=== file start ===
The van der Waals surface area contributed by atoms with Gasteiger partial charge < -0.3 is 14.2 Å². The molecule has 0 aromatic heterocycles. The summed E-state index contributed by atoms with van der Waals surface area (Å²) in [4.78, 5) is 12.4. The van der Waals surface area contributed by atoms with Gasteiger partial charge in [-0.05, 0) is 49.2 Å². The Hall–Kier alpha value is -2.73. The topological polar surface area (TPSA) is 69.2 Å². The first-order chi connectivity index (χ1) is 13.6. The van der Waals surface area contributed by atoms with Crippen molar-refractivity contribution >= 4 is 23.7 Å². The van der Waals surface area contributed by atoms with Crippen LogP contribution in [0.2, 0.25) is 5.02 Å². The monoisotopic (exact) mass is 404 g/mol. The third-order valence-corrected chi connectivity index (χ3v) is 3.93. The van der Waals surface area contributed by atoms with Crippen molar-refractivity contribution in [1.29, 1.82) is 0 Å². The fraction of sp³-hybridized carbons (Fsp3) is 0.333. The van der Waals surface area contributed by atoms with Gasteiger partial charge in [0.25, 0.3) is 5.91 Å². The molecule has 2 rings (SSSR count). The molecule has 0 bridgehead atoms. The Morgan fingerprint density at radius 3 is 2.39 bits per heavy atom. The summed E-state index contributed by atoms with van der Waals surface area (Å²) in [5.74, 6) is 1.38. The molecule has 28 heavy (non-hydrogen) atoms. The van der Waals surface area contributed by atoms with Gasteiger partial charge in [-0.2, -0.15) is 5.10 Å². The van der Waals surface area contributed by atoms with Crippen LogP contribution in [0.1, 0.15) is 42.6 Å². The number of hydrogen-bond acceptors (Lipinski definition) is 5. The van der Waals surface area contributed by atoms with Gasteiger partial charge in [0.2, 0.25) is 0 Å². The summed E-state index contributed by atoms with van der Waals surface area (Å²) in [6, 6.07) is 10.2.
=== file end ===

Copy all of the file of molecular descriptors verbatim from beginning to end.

The van der Waals surface area contributed by atoms with Gasteiger partial charge < -0.3 is 14.2 Å². The molecule has 0 aromatic heterocycles. The summed E-state index contributed by atoms with van der Waals surface area (Å²) in [4.78, 5) is 12.4. The van der Waals surface area contributed by atoms with Gasteiger partial charge in [-0.05, 0) is 49.2 Å². The Hall–Kier alpha value is -2.73. The topological polar surface area (TPSA) is 69.2 Å². The first-order chi connectivity index (χ1) is 13.6. The van der Waals surface area contributed by atoms with Crippen molar-refractivity contribution >= 4 is 23.7 Å². The van der Waals surface area contributed by atoms with Crippen LogP contribution in [0.2, 0.25) is 5.02 Å². The monoisotopic (exact) mass is 404 g/mol. The third-order valence-corrected chi connectivity index (χ3v) is 3.93. The van der Waals surface area contributed by atoms with Crippen molar-refractivity contribution in [1.29, 1.82) is 0 Å². The fraction of sp³-hybridized carbons (Fsp3) is 0.333. The van der Waals surface area contributed by atoms with Gasteiger partial charge in [0.25, 0.3) is 5.91 Å². The molecule has 2 rings (SSSR count). The molecule has 0 bridgehead atoms. The Morgan fingerprint density at radius 3 is 2.39 bits per heavy atom. The summed E-state index contributed by atoms with van der Waals surface area (Å²) in [5.74, 6) is 1.38. The molecule has 28 heavy (non-hydrogen) atoms. The van der Waals surface area contributed by atoms with Gasteiger partial charge in [-0.2, -0.15) is 5.10 Å². The van der Waals surface area contributed by atoms with Crippen LogP contribution in [0.1, 0.15) is 42.6 Å². The number of hydrogen-bond acceptors (Lipinski definition) is 5. The van der Waals surface area contributed by atoms with Gasteiger partial charge in [0.2, 0.25) is 0 Å². The summed E-state index contributed by atoms with van der Waals surface area (Å²) in [6, 6.07) is 10.2.